Back to Journals » Clinical Ophthalmology » Volume 15

Drive-by Photoscreening [Response to Letter]

Authors Arnold R, Keffalos M, Martin S

Received 1 April 2021

Accepted for publication 1 April 2021

Published 9 April 2021 Volume 2021:15 Pages 1463—1464

DOI https://doi.org/10.2147/OPTH.S313977


Robert Arnold, 1 Mason Keffalos, 2 Samuel Martin 1

1Alaska Blind Child Discovery, Anchorage, AK, USA; 2Boise State University, Boise, ID, USA

Correspondence: Robert Arnold
Alaska Blind Child Discovery, Alaska Children’s EYE & Strabismus, 3500, Latouche #280, Anchorage, AK, 99508, USA
Tel +1 907561-1917
Fax +1 907563-5373
Email [email protected]


Thank you for the opportunity to respond to the excellent and informative letter by Dr. David Hunter.

For our attempt at Drive by Photoscreening,1 the wire-and-opaque-plastic shielded sufficient ambient light so that blinq could get a reading outdoors, but the performance of blinq suffered compared to conventional indoor use. We surmised this may have been due to the lack of facial view for the aiming beams, but we agree with Dr. Hunter that disruption of infrared light could also have been the culprit.
 
View the original paper by Keffalos and colleagues
 
This is in response to the Letter to the Editor
 

Dear editor

Thank you for the opportunity to respond to the excellent and informative letter by Dr. David Hunter.

For our attempt at Drive by Photoscreening,1 the wire-and-opaque-plastic shielded sufficient ambient light so that blinq could get a reading outdoors, but the performance of blinq suffered compared to conventional indoor use. We surmised this may have been due to the lack of facial view for the aiming beams, but we agree with Dr. Hunter that disruption of infrared light could also have been the culprit.

There remain some potential advantages to a hood, or tent between the patient and the screening device.2 These can decrease luminance and stray light. But they also can help fixation. Young and developmentally delayed children often do not understand the need to look at a small fixation target on an instrument-based screener so they may glance at peripheral distractions including the screener’s face. If the screener then tries to “hide” behind the screening device, certain devices show the patient’s face in their monitor so focus and alignment can be accomplished. Such device aiming is inherently obvious with smart phone photoscreening by GoCheck Kids. Viewing the patient’s image on a monitor was not possible with the former MTI photoscreener or the current iScreen photoscreener which also made use of aiming beams like the blinq. In the future, it might be possible to include a small camera that projects the patient’s face to the blinq monitor under these circumstances.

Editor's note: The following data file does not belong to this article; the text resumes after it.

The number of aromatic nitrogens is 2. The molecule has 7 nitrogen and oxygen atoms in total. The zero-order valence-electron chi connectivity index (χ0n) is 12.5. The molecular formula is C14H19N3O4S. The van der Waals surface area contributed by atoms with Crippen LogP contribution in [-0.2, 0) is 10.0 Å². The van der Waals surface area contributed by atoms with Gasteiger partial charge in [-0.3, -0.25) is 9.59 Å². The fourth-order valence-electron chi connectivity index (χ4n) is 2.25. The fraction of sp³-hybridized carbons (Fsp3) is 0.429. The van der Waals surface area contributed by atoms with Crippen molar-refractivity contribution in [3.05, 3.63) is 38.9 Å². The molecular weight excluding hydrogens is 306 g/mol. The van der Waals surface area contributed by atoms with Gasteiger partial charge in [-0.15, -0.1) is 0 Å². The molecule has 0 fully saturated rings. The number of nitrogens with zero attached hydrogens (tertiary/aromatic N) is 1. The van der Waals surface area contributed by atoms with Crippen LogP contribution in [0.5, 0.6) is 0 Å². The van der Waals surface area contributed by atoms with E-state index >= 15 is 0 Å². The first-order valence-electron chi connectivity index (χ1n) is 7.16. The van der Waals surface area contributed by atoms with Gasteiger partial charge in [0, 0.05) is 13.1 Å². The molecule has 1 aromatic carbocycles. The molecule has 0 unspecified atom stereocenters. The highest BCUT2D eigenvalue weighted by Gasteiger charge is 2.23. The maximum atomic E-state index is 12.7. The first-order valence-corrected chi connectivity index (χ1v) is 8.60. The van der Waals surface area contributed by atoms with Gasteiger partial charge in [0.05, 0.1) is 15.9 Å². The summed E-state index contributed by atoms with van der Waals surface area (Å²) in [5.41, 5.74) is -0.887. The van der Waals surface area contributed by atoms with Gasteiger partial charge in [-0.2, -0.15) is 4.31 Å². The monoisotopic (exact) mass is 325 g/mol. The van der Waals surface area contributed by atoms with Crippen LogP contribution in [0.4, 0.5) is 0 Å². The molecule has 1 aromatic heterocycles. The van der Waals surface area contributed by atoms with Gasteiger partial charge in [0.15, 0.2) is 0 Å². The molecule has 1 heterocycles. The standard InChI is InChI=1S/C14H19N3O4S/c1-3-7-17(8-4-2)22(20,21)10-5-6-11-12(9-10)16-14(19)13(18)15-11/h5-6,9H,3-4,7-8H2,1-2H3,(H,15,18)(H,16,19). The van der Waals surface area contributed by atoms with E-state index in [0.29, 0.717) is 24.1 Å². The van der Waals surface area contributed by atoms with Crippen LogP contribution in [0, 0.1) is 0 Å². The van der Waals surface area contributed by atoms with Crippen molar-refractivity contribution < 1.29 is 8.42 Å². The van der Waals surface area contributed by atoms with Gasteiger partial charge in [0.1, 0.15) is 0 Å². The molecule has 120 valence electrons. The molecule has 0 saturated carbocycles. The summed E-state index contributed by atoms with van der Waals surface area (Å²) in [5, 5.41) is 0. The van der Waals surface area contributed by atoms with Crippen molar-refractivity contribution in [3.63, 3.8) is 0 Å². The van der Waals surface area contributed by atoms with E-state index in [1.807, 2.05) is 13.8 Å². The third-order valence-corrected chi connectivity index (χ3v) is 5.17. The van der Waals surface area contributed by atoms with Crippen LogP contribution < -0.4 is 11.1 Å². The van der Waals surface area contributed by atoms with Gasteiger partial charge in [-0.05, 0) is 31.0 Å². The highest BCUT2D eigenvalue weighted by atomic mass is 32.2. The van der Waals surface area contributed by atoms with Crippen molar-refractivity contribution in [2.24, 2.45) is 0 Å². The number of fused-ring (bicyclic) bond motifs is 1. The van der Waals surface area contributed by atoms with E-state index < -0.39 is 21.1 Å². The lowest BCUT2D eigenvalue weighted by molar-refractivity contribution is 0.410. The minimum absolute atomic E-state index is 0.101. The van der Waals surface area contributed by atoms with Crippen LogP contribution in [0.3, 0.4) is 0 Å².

We remain amazed at the technology of the blinq and its potential to shed light on amblyopia, strabismus and perhaps many other entities. We hope the COVID-19 pandemic social distancing guidelines will soon be relaxed to allow even more widespread, valid early amblyopia detection worldwide.

Disclosure

Dr. Arnold is a board member of Glacier Medical Software that markets ROP-Check could-based NICU software. Dr. Arnold is a board member of PDI Check that makes a vision screening game for autostereoscopic screens on Nintendo 3DS. Dr. Arnold is the coordinator of the Alaska Blind Child Discovery which has received discounted vision screen technology from several vendors. Dr. Arnold is an investigator and protocol developer for the NIH-supported Pediatric Eye Disease Investigator Group (PEDIG). Dr. Arnold is a non-paid advisor to GoCheck Kids, plusoptiX, Adaptica and iScreen. The authors report no other conflicts of interest in this communication.

References

1. Keffalos MA, Martin SJ, Arnold RW. Drive-By Photoscreening: plusoptiX, 2WIN and blinq Amblyopia Detection during the COVID-19 pandemic. Clin Ophthalmol. 2021;15:775–782. doi:10.2147/OPTH.S300871

2. Arnold RW, Stark L, Leman R, Arnold KK, Armitage MD. Tent photoscreening and patched HOTV visual acuity by school nurses: validation of the ASD-ABCD protocol. (Anchorage School District- Alaska Blind Child Discovery program). Binocul Vis Strabismus Q. 2008;23(2):83–94.

Creative Commons License This work is published and licensed by Dove Medical Press Limited. The full terms of this license are available at https://www.dovepress.com/terms.php and incorporate the Creative Commons Attribution - Non Commercial (unported, v3.0) License. By accessing the work you hereby accept the Terms. Non-commercial uses of the work are permitted without any further permission from Dove Medical Press Limited, provided the work is properly attributed. For permission for commercial use of this work, please see paragraphs 4.2 and 5 of our Terms.

Download Article [PDF]